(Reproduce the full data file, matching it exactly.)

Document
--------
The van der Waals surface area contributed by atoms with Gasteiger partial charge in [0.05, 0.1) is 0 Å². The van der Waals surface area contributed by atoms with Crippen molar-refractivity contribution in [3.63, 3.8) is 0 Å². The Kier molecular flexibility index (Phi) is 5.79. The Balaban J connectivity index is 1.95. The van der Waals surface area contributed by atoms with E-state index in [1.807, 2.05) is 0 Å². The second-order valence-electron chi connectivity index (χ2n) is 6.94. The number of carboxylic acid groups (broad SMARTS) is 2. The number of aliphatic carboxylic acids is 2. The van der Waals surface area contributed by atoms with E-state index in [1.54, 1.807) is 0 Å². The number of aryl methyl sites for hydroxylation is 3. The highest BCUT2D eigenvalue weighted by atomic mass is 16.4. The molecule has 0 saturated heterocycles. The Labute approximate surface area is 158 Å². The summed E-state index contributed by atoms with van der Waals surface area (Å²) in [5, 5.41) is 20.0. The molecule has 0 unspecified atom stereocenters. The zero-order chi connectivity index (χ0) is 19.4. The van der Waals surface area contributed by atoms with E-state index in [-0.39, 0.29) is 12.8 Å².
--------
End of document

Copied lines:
The van der Waals surface area contributed by atoms with Gasteiger partial charge in [0.05, 0.1) is 0 Å². The van der Waals surface area contributed by atoms with Crippen molar-refractivity contribution in [3.63, 3.8) is 0 Å². The Kier molecular flexibility index (Phi) is 5.79. The Balaban J connectivity index is 1.95. The van der Waals surface area contributed by atoms with E-state index in [1.807, 2.05) is 0 Å². The second-order valence-electron chi connectivity index (χ2n) is 6.94. The number of carboxylic acid groups (broad SMARTS) is 2. The number of aliphatic carboxylic acids is 2. The van der Waals surface area contributed by atoms with E-state index in [1.54, 1.807) is 0 Å². The number of aryl methyl sites for hydroxylation is 3. The highest BCUT2D eigenvalue weighted by atomic mass is 16.4. The molecule has 0 saturated heterocycles. The Labute approximate surface area is 158 Å². The summed E-state index contributed by atoms with van der Waals surface area (Å²) in [5, 5.41) is 20.0. The molecule has 0 unspecified atom stereocenters. The zero-order chi connectivity index (χ0) is 19.4. The van der Waals surface area contributed by atoms with E-state index in [-0.39, 0.29) is 12.8 Å².